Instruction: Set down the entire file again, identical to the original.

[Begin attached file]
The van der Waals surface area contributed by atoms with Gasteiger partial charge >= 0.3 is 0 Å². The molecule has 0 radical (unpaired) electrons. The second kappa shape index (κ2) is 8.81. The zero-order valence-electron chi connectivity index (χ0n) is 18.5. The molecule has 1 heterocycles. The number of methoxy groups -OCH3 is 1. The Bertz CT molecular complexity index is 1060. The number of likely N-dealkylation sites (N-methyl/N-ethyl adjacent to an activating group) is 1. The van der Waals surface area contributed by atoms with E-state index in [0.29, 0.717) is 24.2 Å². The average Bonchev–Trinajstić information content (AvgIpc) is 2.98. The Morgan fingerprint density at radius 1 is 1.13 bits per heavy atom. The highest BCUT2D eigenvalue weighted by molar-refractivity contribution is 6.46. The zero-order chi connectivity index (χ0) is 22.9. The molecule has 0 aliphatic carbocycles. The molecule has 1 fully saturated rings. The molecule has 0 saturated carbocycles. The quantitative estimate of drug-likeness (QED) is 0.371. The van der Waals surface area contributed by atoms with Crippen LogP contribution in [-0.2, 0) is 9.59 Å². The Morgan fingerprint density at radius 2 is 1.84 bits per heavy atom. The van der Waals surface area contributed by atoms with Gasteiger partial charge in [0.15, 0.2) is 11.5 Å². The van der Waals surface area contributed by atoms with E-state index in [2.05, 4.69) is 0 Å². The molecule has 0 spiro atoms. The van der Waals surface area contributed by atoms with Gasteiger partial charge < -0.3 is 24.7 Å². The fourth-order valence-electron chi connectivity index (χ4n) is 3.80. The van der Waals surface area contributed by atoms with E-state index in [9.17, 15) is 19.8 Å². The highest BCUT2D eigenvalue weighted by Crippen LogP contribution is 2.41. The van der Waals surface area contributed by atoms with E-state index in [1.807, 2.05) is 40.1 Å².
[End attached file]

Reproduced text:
The van der Waals surface area contributed by atoms with Gasteiger partial charge >= 0.3 is 0 Å². The molecule has 0 radical (unpaired) electrons. The second kappa shape index (κ2) is 8.81. The zero-order valence-electron chi connectivity index (χ0n) is 18.5. The molecule has 1 heterocycles. The number of methoxy groups -OCH3 is 1. The Bertz CT molecular complexity index is 1060. The number of likely N-dealkylation sites (N-methyl/N-ethyl adjacent to an activating group) is 1. The van der Waals surface area contributed by atoms with E-state index in [0.29, 0.717) is 24.2 Å². The average Bonchev–Trinajstić information content (AvgIpc) is 2.98. The Morgan fingerprint density at radius 1 is 1.13 bits per heavy atom. The highest BCUT2D eigenvalue weighted by molar-refractivity contribution is 6.46. The zero-order chi connectivity index (χ0) is 22.9. The molecule has 0 aliphatic carbocycles. The molecule has 1 fully saturated rings. The molecule has 0 saturated carbocycles. The quantitative estimate of drug-likeness (QED) is 0.371. The van der Waals surface area contributed by atoms with Crippen LogP contribution in [-0.2, 0) is 9.59 Å². The Morgan fingerprint density at radius 2 is 1.84 bits per heavy atom. The van der Waals surface area contributed by atoms with Gasteiger partial charge in [0.15, 0.2) is 11.5 Å². The van der Waals surface area contributed by atoms with E-state index in [2.05, 4.69) is 0 Å². The molecule has 0 spiro atoms. The van der Waals surface area contributed by atoms with Gasteiger partial charge < -0.3 is 24.7 Å². The fourth-order valence-electron chi connectivity index (χ4n) is 3.80. The van der Waals surface area contributed by atoms with E-state index in [9.17, 15) is 19.8 Å². The highest BCUT2D eigenvalue weighted by Crippen LogP contribution is 2.41. The van der Waals surface area contributed by atoms with E-state index in [1.807, 2.05) is 40.1 Å².